Tablets, Phablets and Superphones rule Mobile World Congress 2012

By: Gadjo Sevilla

March 6, 2012

By Gadjo Cardenas Sevilla

Arguably the largest smartphone trade show in the world, the Mobile World Congress is held yearly in Barcelona, Spain as a proving ground for the latest and greatest mobile devices coming to the market.  This is the arena where smartphone companies try and outdo each other in terms of models, specs and innovation and where many of the future smartphones are launched. This year’s show did not dissapoint.

Nokia is Back

Two of the show’s major reveals were from Nokia. One of these was the audacious and groundbreaking Nokia 808 Pureview Symbian smartphone which features a staggering 41-megapixel camera with Carl Zeiss optics.

Leapfrogging current smartphone and even consumer cameras in terms of photo size, quality and features, the Nokia 808 Pureview took the “Best New Mobile Handset, Device or Tablet at Mobile World Congress 2012.” The only downside to this device is that it is running the Symbian OS instead of Windows Phone.

Nokia also revealed the Lumia 610 Windows Phone device which is geared at bringing Microsoft’s mobile OS to the entry level. One of the biggest criticisms about Windows Phone in general is that much of the hardware is made up of expensive, higher tier models

The Lumia 610 features a 800MHz CPU, 3.7-inch WVGA TFT display, a 5MP camera and quad band GSM / EDGE / WCDMA compatibility. Innovation and a wide product mix are Nokia’s strength and this year they have shown what they can do on both fronts.

HTC unveils Quad Core Smartphone

HTC made a number of announcements including the new HTC One X. This monster smartphone has a 4.7-inch 720p HD resolution screen, a quad core 1.5GHz chipset, 1GB of RAM and 32GB of storage space plus HTC’s newly acquired Beats Audio system for clear and loud audio. HTC also outfitted the One X with a superb f/2.0, 8-megapixel camera is capable of fast multi-frame photography.

The HTC One X is clearly targeting the high end of smartphones and can even compete with larger devices like the Samsung Galaxy Note. More than a smartphone, the HTC One X is a handheld PC with the specs to match. Pricing will be a big deal for a device with such hearty specs and it will be interesting to see what kind of market demand something like this will attract.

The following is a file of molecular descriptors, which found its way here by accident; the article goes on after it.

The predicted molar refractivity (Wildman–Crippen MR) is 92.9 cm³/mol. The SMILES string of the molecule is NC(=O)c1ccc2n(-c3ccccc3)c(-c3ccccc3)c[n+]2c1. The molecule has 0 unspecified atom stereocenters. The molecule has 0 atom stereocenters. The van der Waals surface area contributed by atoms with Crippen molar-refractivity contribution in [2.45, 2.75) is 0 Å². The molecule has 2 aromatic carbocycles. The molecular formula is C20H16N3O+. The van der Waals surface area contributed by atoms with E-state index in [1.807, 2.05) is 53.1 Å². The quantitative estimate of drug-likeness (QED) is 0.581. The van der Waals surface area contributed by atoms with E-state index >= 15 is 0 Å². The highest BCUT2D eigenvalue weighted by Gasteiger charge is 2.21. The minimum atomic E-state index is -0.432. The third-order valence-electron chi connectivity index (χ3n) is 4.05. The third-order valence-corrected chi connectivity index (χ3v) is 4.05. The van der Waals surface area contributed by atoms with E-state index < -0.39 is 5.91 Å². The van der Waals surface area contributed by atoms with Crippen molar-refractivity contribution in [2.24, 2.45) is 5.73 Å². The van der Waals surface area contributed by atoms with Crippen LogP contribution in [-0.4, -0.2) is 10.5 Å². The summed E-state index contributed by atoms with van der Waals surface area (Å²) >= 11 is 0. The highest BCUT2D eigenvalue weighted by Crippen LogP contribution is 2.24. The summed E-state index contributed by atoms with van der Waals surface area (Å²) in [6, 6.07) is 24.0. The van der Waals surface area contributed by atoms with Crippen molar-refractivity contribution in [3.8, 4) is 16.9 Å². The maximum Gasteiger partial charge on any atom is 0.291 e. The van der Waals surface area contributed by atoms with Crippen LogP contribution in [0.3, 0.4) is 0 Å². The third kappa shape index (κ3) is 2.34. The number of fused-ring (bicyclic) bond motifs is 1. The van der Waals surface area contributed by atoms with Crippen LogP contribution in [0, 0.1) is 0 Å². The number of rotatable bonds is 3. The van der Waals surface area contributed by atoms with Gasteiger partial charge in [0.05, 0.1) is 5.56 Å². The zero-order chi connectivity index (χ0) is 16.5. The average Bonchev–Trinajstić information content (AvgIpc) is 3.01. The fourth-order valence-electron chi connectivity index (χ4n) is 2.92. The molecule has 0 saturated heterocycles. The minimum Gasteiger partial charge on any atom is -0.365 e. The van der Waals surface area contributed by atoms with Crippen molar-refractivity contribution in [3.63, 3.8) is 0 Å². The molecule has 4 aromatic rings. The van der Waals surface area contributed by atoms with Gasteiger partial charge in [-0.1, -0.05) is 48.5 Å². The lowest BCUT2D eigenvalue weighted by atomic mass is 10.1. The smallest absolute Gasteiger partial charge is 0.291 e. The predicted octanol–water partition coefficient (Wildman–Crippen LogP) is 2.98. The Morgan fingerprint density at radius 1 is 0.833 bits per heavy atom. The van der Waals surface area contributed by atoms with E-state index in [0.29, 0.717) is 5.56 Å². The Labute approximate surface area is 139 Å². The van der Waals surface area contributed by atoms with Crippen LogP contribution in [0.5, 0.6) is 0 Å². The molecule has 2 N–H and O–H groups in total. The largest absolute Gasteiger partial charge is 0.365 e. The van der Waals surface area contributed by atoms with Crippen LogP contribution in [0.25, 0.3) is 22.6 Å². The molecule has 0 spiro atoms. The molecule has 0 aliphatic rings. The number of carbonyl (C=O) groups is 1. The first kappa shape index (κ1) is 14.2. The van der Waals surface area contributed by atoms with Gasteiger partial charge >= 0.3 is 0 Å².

LG Optimus VU

Speaking of large, LG’s new Optimus VU smartphone was shown off with its giant 5-inch screen with an unusual 4:3 aspect ratio. Designed to compete with Samsung’s Galaxy Note, the LG Optimus VU does come with a stylus and a speedy 1.5Ghz dual-core processor as well as an 8-megapixel camera.

This is a phablet with an unusual orientation that might attract some users although we’re still unsure how all the current apps will look on a screen resolution they weren’t really designed for. Still, this is LG’s year to try exciting new products and openly challenge Samsung, HTC and Motorola, the Optimus VU is a good place to start.

Samsung Galaxy Note 10.1

Yes, you’re read that correctly. It seems Samsung is more than smitten with this whole ‘note’ concept and its desire to bring back the stylus as a way to get things done has extended to a whole new note.

At 10 inches in size, the Samsung Galaxy Note 10.1  features a 1.4GHz dual-core Exyno processor, a 1280 x 800 resolution, and a 3 megapixel  rear camera and a 2 megapixel shooter on the front. There’s no LTE (Long Term Evolution) here but a 3G  HSPA+ 21Mbps cell radio, Wi-Fi, and Bluetooth.

The S-Pen stylus seems to be more useful on a tablet than a smartphone just because there’s more screen real estate to work with.

I am still not sure why Samsung felt the need to compete with  its own Samsung Galaxy Tab 9.7  sales even further by releasing a slightly larger tablet with a stylus. It could be that they want to differentiate their products for a different market segment.

This year’s Mobile World Congress proved that competition in mobile is expanding towards more choice in form factors and screen sizes. It will be exciting to see which products make an impact in the coming year.



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